Tuesday, January 17, 2017

HHS’s $240M ACA Funding Awards Support Primary Health Access

Not quite as 'sexy' is what the affordable care act is funding in regard to helping eliminate health care professional shortage.   Adding 30 million uninsured to the ranks of 'insured' increases the shortfall in regard to provider access.


“The most critical step in connecting people to quality health care is a primary care provider,” says Secretary Burwell within a press release. “These awards provide financial support directly to health professionals, including physicians, registered nurses, and physician assistants, to help individuals – particularly the 17.6 million uninsured who have recently gained coverage – find the primary care services they need,” Burwell adds.
According to HHS, over 9,600 NHSC primary care medical, dental, nursing and behavioral and mental health practitioners provide “culturally competent care to millions of medically underserved people.” Over 2,000 NURSE Corps nurses are working to strengthen care access, the organization maintains. The bipartisan Medicare Access and CHIP Reauthorization Act, signed into law by President Barack Obama last April, allows for a two-year NHSC funding extension, explains HHS.
“These awards not only strengthen our primary health care workforce, but increase access to primary care in urban, rural and frontier locations nationwide,” adds Jim Macrae, Acting Administrator of the Health Resources and Services Administration (HRSA). “Collectively, these programs are serving millions of Americans who rely on the National Health Service Corps and NURSE Corps clinicians for essential health care services,” says Macrae.
A financial breakdown regarding the awards and the type of support they intend to offer is as follows:
  • National Health Service Corps Scholarship Program: 200 new awards at $39 million to provide students studying medicine, dentistry, or pursing education as a nurse-midwife, physician assistant, or nurse practitioner in exchange for the delivery of primary health care services in areas where need is “greatest”
  • National Health Service Corps Loan Repayment Program: nearly 3,000 new awards at nearly $126 million granted to fully trained primary care clinicians in exchange for providing primary health care services where need is “greatest”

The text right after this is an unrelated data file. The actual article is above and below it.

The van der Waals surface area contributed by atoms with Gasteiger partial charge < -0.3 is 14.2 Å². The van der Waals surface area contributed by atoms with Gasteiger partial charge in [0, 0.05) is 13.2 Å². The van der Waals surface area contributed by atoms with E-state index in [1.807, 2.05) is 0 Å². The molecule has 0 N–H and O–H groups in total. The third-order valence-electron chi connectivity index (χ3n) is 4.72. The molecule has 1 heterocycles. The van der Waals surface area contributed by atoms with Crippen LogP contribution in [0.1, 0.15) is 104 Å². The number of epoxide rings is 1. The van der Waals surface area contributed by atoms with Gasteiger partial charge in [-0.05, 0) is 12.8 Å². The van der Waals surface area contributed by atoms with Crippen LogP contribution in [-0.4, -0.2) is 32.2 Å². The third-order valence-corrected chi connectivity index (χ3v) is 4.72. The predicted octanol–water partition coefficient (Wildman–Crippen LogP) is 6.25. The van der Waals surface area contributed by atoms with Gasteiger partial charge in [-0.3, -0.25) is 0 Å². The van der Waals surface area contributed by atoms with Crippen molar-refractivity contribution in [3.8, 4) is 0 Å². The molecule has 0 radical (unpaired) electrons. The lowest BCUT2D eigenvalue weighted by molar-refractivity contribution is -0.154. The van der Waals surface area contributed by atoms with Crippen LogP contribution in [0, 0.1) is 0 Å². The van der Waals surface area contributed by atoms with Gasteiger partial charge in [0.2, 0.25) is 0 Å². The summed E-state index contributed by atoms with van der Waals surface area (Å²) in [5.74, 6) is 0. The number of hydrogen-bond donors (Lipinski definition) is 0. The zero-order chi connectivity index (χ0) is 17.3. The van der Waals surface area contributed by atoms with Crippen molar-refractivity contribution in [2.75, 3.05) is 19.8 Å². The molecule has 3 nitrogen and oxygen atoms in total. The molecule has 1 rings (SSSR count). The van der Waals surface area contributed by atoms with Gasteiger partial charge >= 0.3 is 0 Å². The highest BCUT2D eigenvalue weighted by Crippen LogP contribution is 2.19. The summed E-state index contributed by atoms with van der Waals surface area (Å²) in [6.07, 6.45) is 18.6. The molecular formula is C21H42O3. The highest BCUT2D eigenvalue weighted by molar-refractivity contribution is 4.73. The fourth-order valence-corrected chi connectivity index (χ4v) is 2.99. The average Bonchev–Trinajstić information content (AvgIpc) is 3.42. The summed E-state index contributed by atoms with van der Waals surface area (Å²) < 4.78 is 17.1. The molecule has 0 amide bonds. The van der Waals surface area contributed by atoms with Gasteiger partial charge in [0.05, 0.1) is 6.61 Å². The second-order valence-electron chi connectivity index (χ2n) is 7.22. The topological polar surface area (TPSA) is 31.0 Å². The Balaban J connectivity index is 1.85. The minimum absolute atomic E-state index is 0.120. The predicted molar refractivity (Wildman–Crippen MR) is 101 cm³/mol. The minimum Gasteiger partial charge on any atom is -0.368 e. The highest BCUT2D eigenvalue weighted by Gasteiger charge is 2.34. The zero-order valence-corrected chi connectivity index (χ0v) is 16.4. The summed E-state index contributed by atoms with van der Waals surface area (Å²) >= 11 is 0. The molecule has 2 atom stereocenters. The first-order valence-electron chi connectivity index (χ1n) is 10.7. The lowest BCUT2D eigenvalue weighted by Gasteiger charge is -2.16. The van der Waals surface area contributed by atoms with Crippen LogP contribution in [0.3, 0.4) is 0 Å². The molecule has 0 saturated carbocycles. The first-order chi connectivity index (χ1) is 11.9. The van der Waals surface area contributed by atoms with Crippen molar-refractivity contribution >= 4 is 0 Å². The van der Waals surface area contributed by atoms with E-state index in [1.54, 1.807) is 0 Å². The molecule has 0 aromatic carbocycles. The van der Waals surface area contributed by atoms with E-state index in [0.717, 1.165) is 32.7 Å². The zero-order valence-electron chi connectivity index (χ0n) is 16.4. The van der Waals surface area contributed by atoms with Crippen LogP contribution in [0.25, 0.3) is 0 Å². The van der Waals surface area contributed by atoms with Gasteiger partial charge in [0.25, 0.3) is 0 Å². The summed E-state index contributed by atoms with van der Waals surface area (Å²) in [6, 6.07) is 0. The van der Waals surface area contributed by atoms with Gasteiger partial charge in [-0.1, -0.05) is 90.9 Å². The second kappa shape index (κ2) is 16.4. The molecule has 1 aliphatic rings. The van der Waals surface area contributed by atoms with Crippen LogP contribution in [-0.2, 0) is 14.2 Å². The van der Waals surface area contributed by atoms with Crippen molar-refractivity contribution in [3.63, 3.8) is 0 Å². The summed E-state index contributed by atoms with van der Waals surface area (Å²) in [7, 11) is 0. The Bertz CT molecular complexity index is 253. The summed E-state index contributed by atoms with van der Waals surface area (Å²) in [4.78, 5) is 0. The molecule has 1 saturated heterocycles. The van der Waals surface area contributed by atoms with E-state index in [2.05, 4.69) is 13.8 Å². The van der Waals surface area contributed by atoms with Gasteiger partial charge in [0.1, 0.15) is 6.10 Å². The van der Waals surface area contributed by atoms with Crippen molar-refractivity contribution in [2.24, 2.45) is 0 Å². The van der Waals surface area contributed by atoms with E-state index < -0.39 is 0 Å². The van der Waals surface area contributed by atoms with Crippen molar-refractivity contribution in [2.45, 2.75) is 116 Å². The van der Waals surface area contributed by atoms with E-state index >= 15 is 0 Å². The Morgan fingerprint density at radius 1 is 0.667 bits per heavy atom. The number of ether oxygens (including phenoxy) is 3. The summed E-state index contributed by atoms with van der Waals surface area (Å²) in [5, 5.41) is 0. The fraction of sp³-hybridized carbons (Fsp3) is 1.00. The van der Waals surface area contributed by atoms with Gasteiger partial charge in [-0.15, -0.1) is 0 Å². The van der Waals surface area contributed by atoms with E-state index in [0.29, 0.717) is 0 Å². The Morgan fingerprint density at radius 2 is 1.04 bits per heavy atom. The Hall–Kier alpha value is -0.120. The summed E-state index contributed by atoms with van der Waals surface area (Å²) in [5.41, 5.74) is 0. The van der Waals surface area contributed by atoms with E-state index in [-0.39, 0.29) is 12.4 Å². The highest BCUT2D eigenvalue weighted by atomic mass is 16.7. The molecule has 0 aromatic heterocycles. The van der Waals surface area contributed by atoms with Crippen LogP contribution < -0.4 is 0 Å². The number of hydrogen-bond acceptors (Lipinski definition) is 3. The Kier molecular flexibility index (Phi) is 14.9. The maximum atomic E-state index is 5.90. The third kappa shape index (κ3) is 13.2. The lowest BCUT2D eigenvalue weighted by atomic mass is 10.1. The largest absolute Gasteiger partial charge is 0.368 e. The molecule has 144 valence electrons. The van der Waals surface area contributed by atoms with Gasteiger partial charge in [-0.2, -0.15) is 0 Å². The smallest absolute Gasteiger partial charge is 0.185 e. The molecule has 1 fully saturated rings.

• National Health Service Corps Students to Service Loan Repayment Program: nearly 100 new awards at over $11 million to provide loan repayment assistance to allopathic and osteopathic medical students nearing graduation in return for their completion of a primary care residency and work within rural and urban areas of “greatest” need
  • NURSE Corps Scholarship Program: over 250 new awards at over $23 million granted to nursing students in exchange for a minimum two-year work agreement within a facility experiencing “critical shortages”
  • NURSE Corps Loan Repayment Program: over 600 awards at almost $40 million to offer nurses loan repayment assistance in exchange for a commitment to serve at least 2 years at a healthcare facility with a “critical” nurse shortage or as a faculty member at an accredited nursing school
  • Faculty Loan Repayment Program: over $1 million for 21 new awards to health professions educators in exchange for serving as a faculty member in an accredited, eligible health professions school
  • Native Hawaiian Health Scholarship Program: nearly $800,000 to provide 9 new awards to Native Hawaiian healthcare professionals
Regarding such awards, it is perhaps unclear at this time what primary emotional, financial, professional, educational, and personal challenges students and healthcare professionals will face working in areas where there are noted staffing shortages and dire “critical” need situations. It is hopeful the student completion and retention rate, for instance, will remain steady. Nursing faculty – as well as other STEM-based faculty members – are now facing “the most severe” shortages within entire educational institutions, in turn threatening the collective quality of the nursing workforce. Will awards such as these help the healthcare industry thrive? Perhaps large sums of money placed on the table for loan repayments and the like will mean only the strongest survive, at least with heavier wallets.
The United States Department of Health and Human Services (HHS) awarded over $240 million this week – including nearly $176 million in Affordable Care Act (ACA) funding – to strengthen primary healthcare accessibility. Confirms HHS Secretary, Sylvia M. Burwell, funding will support the National Health Service Corps (NHSC) and NURSE Corps scholarship and loan repayment programs.



HHS’s $240M ACA Funding Awards Support Primary Health Access
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